Support for Lesley Graduates in Their First Years of Teaching
The first days, weeks, and months in their own classrooms can be daunting to new teachers. Though the experience may be exhilarating, they can be left wishing for guidance on general or specific matters that might range from classroom management to communicating with parents or to fitting into the school culture. Recognizing such a need over twenty years ago, Lesley’s Graduate School of Education created the New Teacher Community (NTC).NTC was developed by Marcia Bromfield, professor and director of the Field Placement Division, Associate Dean Harriet Deane, and professor Nancy Roberts, who noted the purpose for NTC: “Becoming a teacher is a process…we are here to support you and guide you through some of the hurdles of your first few years.” The group offers mentoring, consultations, events, activities, and grant opportunities to our Lesley graduates in their beginning years of teaching.More recently, NTC director and former teacher Andi Edson has developed the New Teacher Community blog and the Lesley University New Teacher Community Facebook page, with constantly-updated postings and links to relevant articles. Recently posted topics include lesson planning, scaffolding strategies, and conferencing with parents.
Through NTC, beginning teachers may apply for grants for items, events, or projects that will benefit them as teachers or their classrooms. Recent grants include money for conference attendance, molecular chemistry sets, a leveled reading series, puppets, yoga in the classroom, listening centers, materials for enriching phonemic awareness and phonics, and primary source social studies materials. The grant program has been generously supported by Meditech since 2004. Forty grants of up to $400 have been awarded in the past few years.
When requested, NTC pairs veteran teachers with newer teachers who need advice or consultation. Mentors have been experienced classroom teachers (some are alumni themselves) and Lesley faculty. Mentoring can consist of classroom visits with follow-up meetings or online and/or phone consultations. Recently, NTC partnered a novice art teacher with an experienced one who showed her how to use Pinterest, and worked with her on an art curriculum the new teacher was trying to implement. They also linked a new second grade teacher with another teacher who was good at classroom organization. A teacher in Abu Dhabi got advice on how to set up classroom learning centers. A new preschool teacher had a classroom visit from a practiced preschool teacher, who gave her suggestions that provided her with new ideas and energy.
Meditech funding also supports events. This October 19, NTC will present “Effective Classroom Behavior
Management Strategies: Practical Tips and Resources from Teachers Just
Like You.” The focus of this event will be on classroom behavior management and participants will leave with support strategies they can put into place in their own classrooms. "Our events," says Professor Bromfield, "have
participants leaving enthusiastic, inspired, and ready for the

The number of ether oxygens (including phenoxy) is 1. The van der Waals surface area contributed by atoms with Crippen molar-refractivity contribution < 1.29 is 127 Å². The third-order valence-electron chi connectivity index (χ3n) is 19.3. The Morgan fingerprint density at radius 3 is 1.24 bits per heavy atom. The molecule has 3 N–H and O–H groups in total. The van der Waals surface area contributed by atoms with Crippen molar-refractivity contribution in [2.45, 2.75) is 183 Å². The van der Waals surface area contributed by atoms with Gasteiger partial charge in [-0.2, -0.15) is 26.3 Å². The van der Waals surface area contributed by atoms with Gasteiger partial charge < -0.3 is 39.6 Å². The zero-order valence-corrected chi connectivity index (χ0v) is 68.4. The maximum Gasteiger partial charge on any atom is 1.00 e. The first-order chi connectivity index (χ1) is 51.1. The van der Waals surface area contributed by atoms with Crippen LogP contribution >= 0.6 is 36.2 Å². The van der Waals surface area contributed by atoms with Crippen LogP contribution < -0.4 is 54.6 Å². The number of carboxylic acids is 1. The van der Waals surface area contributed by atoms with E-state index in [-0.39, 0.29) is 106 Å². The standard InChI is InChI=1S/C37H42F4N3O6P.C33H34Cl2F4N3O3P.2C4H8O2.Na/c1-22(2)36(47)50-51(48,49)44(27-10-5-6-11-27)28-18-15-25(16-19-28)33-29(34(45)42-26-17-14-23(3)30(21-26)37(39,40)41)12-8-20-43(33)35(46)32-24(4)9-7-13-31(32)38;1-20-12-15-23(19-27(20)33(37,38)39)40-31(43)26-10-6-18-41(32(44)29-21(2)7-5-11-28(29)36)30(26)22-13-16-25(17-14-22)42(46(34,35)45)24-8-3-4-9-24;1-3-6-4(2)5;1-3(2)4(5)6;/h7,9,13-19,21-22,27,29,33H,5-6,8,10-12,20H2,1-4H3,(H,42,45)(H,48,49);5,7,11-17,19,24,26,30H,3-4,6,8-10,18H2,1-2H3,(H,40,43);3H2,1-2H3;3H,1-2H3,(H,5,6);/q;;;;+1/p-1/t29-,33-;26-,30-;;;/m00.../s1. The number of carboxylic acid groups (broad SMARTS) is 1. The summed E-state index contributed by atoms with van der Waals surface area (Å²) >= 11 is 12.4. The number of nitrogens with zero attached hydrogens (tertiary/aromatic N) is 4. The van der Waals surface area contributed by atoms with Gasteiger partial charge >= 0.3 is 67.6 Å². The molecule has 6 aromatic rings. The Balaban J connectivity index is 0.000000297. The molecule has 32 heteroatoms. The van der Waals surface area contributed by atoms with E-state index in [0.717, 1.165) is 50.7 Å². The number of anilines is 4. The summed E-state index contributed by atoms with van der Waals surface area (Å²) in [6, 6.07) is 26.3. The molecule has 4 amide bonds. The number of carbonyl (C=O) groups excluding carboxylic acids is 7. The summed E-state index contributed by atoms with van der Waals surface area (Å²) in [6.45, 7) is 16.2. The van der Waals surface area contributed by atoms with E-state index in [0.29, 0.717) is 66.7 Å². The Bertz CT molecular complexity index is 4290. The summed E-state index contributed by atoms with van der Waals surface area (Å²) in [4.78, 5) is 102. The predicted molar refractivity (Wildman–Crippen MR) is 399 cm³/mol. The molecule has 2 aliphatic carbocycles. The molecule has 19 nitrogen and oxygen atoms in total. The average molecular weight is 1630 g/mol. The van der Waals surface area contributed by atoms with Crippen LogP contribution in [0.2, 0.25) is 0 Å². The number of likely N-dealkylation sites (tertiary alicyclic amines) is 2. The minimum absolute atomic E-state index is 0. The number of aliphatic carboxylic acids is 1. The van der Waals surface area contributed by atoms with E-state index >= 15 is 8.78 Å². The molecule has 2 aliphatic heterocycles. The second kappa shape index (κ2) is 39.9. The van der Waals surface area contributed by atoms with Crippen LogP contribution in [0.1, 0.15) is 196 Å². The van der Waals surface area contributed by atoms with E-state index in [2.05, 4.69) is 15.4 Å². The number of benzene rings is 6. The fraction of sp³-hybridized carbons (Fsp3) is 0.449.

challenges ahead.” Flyer for the event [PDF] »In November, 2011, NTC presented a panel discussion, "What I Know Now that I Wish I Knew Then." In a lively presentation, participants discussed topics such as classroom management, connecting with families, developing a professional community with other teachers, developing a classroom community, and professional development. Spring 2012’s event topic was “Meaningful Conversations: Talking to Parents and Caregivers about Their Children and Things that Matter.” Harriet Deane says that the program was designed to “help teachers focus their individual conversations and larger presentations on what parents and caregivers really need to know.” Experienced teachers discussed strategies for having difficult conversations with families as well as sustaining parental involvement and connections. Topics included parent-teacher conferences, open houses, curriculum nights and progress reports. Other topics have included “Classroom Management and Positive Support Strategies for the Beginning Teacher,” “Keeping the Fire Alive: Staying Inspired Amid a Climate of Assessments and Standards,” and a hands-on workshop, “Technology In Our Classrooms: Making it Meaningful and Authentic,” that acquainted teachers with some of the most up-to-date education-related software and applications. More information about NTC events.
You're a new teacher, and you’ve gotten a few months, or a year, behind you. How do you stay focused? How do you stay inspired and excited? At one of NTC's events, participants came up with suggestions that worked for them:...smile!...remember to laugh...make learning fun...keep a journal so you can see how far you’ve come...have systems and routines in place...keep in mind those teachers who have inspired you, and think of what would define them: zest, devotion, energy, vibrancy—and model your teaching on theirs...cultivate a supportive team of peers and colleagues...and......keep in touch with the New Teacher Community!
Anne Larkin, Professor Emeritus
Dean, Graduate School of Education
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Two recent alumna talk about the benefits of the Lesley Graduate School of Education's support for new teachers, the New Teacher Community.